A Buy-Sell Agreement is an agreement between the owners of a business that provides for when and how one owner can buy out the other’s interest. All businesses should have some form of a Buy-Sell Agreement. The reasons for this may not be obvious. The following are just a few scenarios of when one business partner wished she had a Buy-Sell Agreement:
- Your business partner dies and suddenly you are partners with your dead partner’s heirs
- Your business partner divorces and suddenly you are partners with your original business partner and his ex-wife
- Your business partner files a personal bankruptcy and suddenly you are partners with a bankruptcy trustee
A well written Buy-Sell Agreement will outline when a partner can (and in some cases must) sell his interest in the business. It will outline a valuation of the partner’s interest in the business and may even provide for a way to pay for it (such as insurance).
Not only does a Buy-Sell Agreement protect your business, but it may protect your family as well. If you predecease both your business partner and your spouse, your spouse may not be suited or interested in being involved in the business and may be better provided for with the cash value of your partnership interest. Additionally, there may be tax benefits under the new federal tax law for having a well-defined Buy-Sell Agreement.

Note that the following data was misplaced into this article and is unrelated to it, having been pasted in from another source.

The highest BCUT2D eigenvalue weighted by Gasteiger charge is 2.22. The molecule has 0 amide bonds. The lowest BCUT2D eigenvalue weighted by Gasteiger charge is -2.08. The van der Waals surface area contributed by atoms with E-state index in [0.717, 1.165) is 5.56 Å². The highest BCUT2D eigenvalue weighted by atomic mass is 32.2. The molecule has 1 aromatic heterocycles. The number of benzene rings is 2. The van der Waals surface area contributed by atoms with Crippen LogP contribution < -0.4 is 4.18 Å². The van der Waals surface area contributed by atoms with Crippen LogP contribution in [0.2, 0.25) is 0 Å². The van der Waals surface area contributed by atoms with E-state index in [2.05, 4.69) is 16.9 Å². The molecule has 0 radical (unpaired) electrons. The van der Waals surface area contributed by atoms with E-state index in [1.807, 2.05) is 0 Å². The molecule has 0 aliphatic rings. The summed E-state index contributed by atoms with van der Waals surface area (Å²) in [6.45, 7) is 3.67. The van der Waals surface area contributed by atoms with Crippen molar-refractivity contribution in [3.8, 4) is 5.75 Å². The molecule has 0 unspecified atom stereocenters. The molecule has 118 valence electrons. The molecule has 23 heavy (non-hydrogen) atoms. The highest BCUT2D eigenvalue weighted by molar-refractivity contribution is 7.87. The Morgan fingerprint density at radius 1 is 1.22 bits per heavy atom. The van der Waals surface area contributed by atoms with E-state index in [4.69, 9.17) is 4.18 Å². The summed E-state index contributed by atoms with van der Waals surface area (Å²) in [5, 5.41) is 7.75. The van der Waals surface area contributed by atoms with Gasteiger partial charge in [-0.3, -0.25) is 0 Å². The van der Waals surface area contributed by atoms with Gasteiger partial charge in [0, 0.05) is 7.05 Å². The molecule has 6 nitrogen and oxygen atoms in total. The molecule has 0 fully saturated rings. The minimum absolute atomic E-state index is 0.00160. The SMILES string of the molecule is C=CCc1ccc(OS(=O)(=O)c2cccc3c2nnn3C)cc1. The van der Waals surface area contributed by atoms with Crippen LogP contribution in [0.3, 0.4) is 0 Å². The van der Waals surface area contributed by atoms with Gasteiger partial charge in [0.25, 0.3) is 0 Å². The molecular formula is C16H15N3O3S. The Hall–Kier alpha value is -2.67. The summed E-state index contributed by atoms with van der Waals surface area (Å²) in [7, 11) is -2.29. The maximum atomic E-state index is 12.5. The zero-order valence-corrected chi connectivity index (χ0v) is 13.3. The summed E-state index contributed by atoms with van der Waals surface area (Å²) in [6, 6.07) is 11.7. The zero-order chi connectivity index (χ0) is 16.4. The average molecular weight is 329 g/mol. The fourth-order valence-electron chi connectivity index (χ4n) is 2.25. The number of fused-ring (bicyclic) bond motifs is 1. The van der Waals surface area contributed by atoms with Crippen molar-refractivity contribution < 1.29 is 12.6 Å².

Based on the value, you would think that all businesses would have Buy-Sell Agreements. According to Forbes, nearly 75 percent of businesses do not have such important documentation. The good news is that you are not limited as to when you create one. You can create a Buy-Sell Agreement regardless of how long you have owned your business. Once you have one, you can amend it at any time to address changes in the business or the business owners.